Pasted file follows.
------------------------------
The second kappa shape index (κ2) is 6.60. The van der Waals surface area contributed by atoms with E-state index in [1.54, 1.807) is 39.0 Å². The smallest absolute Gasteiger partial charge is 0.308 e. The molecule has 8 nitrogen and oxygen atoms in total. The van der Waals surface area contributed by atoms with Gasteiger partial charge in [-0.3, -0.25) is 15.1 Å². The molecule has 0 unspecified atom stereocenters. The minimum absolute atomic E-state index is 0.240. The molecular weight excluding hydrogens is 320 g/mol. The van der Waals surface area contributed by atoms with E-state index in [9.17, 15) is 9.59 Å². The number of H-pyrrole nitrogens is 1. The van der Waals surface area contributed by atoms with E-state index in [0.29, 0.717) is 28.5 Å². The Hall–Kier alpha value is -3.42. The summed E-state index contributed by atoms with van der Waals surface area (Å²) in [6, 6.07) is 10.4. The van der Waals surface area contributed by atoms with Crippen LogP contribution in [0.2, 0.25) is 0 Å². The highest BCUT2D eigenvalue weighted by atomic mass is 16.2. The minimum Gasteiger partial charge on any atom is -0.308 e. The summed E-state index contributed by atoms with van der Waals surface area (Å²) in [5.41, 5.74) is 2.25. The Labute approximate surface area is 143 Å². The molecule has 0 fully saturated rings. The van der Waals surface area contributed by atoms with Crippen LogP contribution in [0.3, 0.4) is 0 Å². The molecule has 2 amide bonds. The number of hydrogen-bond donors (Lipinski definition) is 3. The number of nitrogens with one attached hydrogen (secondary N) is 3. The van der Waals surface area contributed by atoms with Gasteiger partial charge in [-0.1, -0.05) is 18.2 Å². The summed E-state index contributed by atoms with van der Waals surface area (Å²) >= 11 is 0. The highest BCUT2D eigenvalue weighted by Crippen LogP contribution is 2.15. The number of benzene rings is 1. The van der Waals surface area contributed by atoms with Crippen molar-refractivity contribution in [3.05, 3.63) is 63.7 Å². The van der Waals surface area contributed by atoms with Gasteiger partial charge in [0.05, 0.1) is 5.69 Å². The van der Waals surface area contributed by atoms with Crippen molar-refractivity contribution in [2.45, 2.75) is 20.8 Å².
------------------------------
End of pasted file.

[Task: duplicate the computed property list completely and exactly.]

The second kappa shape index (κ2) is 6.60. The van der Waals surface area contributed by atoms with E-state index in [1.54, 1.807) is 39.0 Å². The smallest absolute Gasteiger partial charge is 0.308 e. The molecule has 8 nitrogen and oxygen atoms in total. The van der Waals surface area contributed by atoms with Gasteiger partial charge in [-0.3, -0.25) is 15.1 Å². The molecule has 0 unspecified atom stereocenters. The minimum absolute atomic E-state index is 0.240. The molecular weight excluding hydrogens is 320 g/mol. The van der Waals surface area contributed by atoms with E-state index in [9.17, 15) is 9.59 Å². The number of H-pyrrole nitrogens is 1. The van der Waals surface area contributed by atoms with E-state index in [0.29, 0.717) is 28.5 Å². The Hall–Kier alpha value is -3.42. The summed E-state index contributed by atoms with van der Waals surface area (Å²) in [6, 6.07) is 10.4. The van der Waals surface area contributed by atoms with Crippen LogP contribution in [0.2, 0.25) is 0 Å². The highest BCUT2D eigenvalue weighted by atomic mass is 16.2. The minimum Gasteiger partial charge on any atom is -0.308 e. The summed E-state index contributed by atoms with van der Waals surface area (Å²) in [5.41, 5.74) is 2.25. The Labute approximate surface area is 143 Å². The molecule has 0 fully saturated rings. The van der Waals surface area contributed by atoms with Crippen LogP contribution in [0.3, 0.4) is 0 Å². The molecule has 2 amide bonds. The number of hydrogen-bond donors (Lipinski definition) is 3. The number of nitrogens with one attached hydrogen (secondary N) is 3. The van der Waals surface area contributed by atoms with Gasteiger partial charge in [-0.1, -0.05) is 18.2 Å². The summed E-state index contributed by atoms with van der Waals surface area (Å²) >= 11 is 0. The highest BCUT2D eigenvalue weighted by Crippen LogP contribution is 2.15. The number of benzene rings is 1. The van der Waals surface area contributed by atoms with Crippen molar-refractivity contribution in [3.05, 3.63) is 63.7 Å². The van der Waals surface area contributed by atoms with Gasteiger partial charge in [0.05, 0.1) is 5.69 Å². The van der Waals surface area contributed by atoms with Crippen molar-refractivity contribution in [2.45, 2.75) is 20.8 Å².